I am very honoured to have been asked by the Spinal Injuries Association to become its first Ambassador, as their work bears great significance for me. In 1989 my mother fell from her horse, leaving her tetraplegic. The prognosis was that she was unlikely to survive for more than 72 hours, but as a result of sheer determination on her part and thanks to the exceptional devotion and innovative medical skill of the renowned Dr Frankel, my mother won the battle to live and lived for twelve years until 2001.
My mother was an independent woman who prior to her accident had lived an exceptionally active life, riding, training and breeding horses and she refused to see breaking her neck as the end. Life in a wheelchair posed a great challenge but she responded to the challenge; she saw no point in complaining and made the best of a terrible and totally unforeseen situation. She continued to breed, show and train her horses, managed her stable staff and got out and about. She adapted to the demands of twenty four hour care, went on holiday, took a writing course and produced a series of short stories and took an active interest in my life in London; she never missed the opening night of any of my exhibitions.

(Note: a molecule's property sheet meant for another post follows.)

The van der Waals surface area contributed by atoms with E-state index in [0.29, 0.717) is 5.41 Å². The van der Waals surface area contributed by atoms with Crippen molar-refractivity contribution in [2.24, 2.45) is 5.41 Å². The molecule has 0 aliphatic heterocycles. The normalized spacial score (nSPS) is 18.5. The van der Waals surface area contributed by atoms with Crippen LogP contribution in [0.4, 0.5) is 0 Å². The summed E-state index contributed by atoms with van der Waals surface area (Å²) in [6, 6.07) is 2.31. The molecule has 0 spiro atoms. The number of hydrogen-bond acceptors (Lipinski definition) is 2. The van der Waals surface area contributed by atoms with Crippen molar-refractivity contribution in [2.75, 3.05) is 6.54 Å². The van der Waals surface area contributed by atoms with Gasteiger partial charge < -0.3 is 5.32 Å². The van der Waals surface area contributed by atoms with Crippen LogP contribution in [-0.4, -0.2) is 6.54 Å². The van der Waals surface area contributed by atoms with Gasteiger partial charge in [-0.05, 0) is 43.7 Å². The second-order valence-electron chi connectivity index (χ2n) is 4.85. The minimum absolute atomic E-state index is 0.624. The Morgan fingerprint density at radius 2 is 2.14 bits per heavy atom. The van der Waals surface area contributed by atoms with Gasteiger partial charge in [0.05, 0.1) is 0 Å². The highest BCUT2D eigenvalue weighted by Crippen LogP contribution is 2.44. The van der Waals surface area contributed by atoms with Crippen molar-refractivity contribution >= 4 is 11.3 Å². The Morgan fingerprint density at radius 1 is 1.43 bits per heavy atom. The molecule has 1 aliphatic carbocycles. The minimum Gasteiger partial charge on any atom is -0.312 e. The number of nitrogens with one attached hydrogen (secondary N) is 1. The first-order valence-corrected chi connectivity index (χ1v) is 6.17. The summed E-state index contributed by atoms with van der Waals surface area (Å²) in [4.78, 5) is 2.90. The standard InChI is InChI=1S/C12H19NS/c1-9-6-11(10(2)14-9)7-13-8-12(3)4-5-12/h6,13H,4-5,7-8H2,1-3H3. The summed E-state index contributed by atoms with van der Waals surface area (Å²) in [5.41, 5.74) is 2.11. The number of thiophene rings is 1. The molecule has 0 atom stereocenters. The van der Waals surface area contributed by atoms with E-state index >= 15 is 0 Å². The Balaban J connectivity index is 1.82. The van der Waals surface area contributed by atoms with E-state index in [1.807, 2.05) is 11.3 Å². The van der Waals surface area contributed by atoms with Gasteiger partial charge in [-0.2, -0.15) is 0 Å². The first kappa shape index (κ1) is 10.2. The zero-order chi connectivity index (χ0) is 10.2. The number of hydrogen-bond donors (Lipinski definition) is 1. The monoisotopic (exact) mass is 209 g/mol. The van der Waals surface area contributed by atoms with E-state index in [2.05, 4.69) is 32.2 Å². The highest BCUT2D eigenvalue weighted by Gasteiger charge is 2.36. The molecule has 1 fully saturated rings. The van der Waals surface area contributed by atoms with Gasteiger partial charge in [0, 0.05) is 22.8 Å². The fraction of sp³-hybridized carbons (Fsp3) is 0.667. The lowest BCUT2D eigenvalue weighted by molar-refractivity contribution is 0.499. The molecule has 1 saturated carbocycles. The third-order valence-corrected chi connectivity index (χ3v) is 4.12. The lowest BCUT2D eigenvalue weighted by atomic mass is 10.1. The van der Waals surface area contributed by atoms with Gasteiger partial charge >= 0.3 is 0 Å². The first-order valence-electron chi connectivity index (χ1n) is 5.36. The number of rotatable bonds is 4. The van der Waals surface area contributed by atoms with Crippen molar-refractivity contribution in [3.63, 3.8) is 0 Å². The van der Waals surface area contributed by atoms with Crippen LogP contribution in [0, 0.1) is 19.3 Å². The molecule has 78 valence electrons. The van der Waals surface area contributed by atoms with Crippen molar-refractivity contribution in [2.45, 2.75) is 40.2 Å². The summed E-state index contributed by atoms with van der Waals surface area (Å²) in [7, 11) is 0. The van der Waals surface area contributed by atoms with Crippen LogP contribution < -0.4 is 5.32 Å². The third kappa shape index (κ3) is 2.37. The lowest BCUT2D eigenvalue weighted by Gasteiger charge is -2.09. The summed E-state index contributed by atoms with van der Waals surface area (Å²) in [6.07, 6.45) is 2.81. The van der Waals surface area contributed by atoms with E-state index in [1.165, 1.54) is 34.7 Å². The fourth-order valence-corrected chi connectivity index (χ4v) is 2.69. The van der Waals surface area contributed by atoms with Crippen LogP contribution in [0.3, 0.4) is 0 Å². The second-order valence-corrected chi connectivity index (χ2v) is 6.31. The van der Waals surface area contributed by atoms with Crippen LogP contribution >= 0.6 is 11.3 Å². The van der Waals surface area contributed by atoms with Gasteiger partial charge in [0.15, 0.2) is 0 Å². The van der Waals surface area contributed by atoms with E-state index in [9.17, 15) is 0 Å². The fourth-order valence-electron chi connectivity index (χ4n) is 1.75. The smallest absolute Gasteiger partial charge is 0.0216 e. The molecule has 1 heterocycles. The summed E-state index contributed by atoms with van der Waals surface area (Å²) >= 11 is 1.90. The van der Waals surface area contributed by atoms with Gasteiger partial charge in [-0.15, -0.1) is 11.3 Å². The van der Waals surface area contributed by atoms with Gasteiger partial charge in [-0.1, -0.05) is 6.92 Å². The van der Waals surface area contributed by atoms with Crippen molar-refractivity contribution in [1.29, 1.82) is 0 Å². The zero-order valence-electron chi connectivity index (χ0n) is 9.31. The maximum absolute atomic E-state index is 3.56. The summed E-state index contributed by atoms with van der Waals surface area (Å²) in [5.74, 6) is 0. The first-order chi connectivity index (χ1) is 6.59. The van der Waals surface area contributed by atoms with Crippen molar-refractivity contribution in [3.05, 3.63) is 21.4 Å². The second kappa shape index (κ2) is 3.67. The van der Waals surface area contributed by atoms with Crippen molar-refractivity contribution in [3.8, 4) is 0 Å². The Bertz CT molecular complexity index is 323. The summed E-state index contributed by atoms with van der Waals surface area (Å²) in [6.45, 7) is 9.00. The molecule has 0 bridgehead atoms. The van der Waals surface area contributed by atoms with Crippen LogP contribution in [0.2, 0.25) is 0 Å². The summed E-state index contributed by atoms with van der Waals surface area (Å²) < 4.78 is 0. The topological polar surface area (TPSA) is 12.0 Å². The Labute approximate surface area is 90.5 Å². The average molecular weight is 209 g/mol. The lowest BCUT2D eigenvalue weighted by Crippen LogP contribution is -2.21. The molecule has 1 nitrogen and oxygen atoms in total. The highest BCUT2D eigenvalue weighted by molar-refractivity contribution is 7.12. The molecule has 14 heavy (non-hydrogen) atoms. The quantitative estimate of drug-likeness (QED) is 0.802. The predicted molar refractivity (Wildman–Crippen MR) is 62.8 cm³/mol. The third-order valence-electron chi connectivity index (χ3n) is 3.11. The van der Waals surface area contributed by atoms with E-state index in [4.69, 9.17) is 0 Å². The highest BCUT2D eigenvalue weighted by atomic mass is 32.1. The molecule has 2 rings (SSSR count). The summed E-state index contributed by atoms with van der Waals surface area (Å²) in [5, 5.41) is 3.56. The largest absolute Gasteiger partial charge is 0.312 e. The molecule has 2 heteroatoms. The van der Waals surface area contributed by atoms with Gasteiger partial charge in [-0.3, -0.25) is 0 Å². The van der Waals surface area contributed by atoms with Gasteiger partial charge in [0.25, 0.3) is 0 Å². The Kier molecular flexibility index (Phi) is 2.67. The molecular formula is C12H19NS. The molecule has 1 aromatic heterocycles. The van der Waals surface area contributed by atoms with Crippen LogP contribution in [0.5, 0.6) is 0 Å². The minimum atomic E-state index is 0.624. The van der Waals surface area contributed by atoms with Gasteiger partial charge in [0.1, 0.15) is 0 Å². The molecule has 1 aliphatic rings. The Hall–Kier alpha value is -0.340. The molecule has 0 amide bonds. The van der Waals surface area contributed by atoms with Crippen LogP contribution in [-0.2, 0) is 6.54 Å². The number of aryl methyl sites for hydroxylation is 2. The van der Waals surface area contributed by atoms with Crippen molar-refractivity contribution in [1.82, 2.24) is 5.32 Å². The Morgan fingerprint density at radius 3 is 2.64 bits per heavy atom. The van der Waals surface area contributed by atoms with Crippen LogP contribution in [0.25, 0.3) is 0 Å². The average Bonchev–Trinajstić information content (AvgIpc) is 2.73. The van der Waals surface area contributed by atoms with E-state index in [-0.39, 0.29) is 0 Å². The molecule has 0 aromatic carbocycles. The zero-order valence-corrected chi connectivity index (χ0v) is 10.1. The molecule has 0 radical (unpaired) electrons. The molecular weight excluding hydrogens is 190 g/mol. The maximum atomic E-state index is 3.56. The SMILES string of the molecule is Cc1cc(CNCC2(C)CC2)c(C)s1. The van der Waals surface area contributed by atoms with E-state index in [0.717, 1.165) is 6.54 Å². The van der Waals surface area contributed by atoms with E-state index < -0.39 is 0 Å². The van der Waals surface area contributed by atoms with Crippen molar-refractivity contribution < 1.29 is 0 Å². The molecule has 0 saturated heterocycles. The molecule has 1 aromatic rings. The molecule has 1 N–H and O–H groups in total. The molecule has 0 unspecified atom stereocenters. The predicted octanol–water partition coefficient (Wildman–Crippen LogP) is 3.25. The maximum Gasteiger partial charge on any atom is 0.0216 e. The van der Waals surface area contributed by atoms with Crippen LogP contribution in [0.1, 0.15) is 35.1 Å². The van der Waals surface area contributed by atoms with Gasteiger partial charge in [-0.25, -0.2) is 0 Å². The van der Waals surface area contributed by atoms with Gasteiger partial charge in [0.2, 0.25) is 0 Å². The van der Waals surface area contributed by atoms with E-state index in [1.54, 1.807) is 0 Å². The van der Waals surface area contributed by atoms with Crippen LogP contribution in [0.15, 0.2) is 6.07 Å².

Whilst caring for my mother, it quickly became apparent that there was a devastating lack of specialist care, awareness and funding for those with spinal cord injuries in this country and accessing the right treatment at the right time and trying to find support was a constant battle. That was twenty years ago, but sadly it seems that not much has changed. Little progress has been made in terms of providing specialist care and support and there is still very little awareness about spinal cord injuries. As a result of my own experiences with my mother, I have a keen interest in raising awareness about spinal cord injuries, in the hope that it will attract more funding for the research that so desperately needs to be undertaken and so that more and better care facilities and support will be made available so that no one need endure the hardships that my mother and those around her had to endure.
I have observed the work of SIA for many years and am very pleased that they have made so much headway in getting their voice heard; thanks to their efforts, there now exists a Parliamentary all party committee on spinal cord injuries. Nevertheless there is still much to be done and a long way to go before it can be said that all that can be done is being done to help those with spinal cord injuries in terms of giving them the care they need when they need it, getting them back on track and enabling them to learn to adapt so that they are able to get on with living their lives to the fullest possible extent.